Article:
Graphics Programs Reference

In-Depth Information

degree k, then we are interested in the so-called k-liveness of a transition.

A transition t in a PN system is k-live if and only if from every reachable

marking M it is possible to reach a marking M
0
such that ED(t,M
0
) = k.

Boundedness — A place p of a PN system is said to be k-bounded if and

only if, for each reachable marking M, the number of tokens in that place

is less than or equal to k. A PN system is said to be k-bounded if and only

if all places p
∈
P are k-bounded.

A PN model is said to be k-bounded if every PN system obtainable through

a suitable instantiation of the parametric initial marking is k-bounded.

PN models and PN systems that are 1-bounded are said to be safe.

Pn models and PN systems that are K-bounded for some k are said to be

bounded.

A very important consequence of boundedness is that it implies the finiteness

of the state space. In particular, if a PN model comprising N places is k-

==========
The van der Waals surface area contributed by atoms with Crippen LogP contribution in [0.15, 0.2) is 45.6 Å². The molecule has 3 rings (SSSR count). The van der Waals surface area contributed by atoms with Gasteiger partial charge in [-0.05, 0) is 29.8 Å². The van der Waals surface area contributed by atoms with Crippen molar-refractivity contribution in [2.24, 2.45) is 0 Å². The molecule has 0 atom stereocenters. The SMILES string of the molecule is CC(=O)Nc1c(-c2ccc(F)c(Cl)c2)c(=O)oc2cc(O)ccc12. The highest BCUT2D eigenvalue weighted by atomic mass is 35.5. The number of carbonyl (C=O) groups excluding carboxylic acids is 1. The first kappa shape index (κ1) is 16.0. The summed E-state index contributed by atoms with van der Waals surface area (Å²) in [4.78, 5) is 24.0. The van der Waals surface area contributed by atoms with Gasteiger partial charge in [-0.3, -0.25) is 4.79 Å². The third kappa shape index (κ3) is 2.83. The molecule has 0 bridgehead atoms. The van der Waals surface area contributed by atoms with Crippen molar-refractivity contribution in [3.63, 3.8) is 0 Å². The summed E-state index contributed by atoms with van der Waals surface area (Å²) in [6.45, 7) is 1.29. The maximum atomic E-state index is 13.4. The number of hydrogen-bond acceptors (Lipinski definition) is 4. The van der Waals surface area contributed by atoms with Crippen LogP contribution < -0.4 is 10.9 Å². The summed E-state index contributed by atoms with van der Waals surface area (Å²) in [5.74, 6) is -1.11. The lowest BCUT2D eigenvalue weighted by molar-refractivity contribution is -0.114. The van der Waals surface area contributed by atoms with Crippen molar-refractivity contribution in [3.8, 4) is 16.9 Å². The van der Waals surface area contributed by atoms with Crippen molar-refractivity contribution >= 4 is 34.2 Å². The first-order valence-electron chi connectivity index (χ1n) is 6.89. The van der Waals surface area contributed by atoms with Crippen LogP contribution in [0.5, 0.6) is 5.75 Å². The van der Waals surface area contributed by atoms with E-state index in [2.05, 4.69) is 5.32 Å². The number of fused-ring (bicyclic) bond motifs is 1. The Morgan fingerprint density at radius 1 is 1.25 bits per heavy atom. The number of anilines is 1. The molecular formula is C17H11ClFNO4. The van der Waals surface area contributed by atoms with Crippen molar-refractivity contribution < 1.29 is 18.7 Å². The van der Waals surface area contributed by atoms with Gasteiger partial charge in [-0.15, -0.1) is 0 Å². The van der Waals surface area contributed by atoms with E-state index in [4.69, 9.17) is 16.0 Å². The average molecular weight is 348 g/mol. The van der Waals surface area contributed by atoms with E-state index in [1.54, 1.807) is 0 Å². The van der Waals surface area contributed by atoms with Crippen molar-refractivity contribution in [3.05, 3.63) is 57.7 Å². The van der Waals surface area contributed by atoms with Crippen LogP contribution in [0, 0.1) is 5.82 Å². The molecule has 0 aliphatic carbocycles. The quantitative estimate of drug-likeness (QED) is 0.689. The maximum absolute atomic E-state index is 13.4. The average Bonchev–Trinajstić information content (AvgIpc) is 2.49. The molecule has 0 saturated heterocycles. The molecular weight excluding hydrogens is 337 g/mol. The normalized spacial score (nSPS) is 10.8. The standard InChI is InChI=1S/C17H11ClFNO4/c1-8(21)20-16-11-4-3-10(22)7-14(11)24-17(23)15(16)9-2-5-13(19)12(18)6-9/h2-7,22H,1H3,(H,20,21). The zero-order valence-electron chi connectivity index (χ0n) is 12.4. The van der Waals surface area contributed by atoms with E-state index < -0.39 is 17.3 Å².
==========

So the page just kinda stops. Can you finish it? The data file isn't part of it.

bounded, the number of states cannot exceed (k + 1)
N
.

Boundedness can also be defined at the net level (structural boundedness) as

we shall see in the next section. A Petri net is said to be bounded if and only

if for every finite initial marking M
0
the resulting PN system is bounded.

It is interesting to note that boundedness, liveness and reversibility are in-

dependent properties. The interested reader can find in [
53]
eight examples

of nets that present all possible combinations of the three properties.

Mutual exclusion — Two mutual exclusion properties are of interest:

one among places and one among transitions. Two places p and q are mutu-

ally exclusive in a PN system if their token counts cannot be both positive

in the same marking, i.e.,
∀
M
∈
RS M(p)
·
M(q) = 0. Two transitions in

a PN system are mutually exclusive if they cannot be both enabled in any

marking. Two places (or two transitions) are mutually exclusive in a PN

model if they are mutually exclusive in any PN system that can be obtained

by instantiating the model parameters.

The properties introduced so far are generic. Their interpretation heavily

depends on the specific system being studied. For example, if a PN system

describes the behaviour of a distributed program, it is important for the

correctness of the program that the PN system has no deadlock states.

Viceversa, if the model describes a program that is supposed to terminate,

then it is not only desirable to have a deadlock in the system, but the

deadlock state must also be reachable from all markings, thus ensuring that

the program will eventually terminate.

2.5

Structural Analysis Techniques

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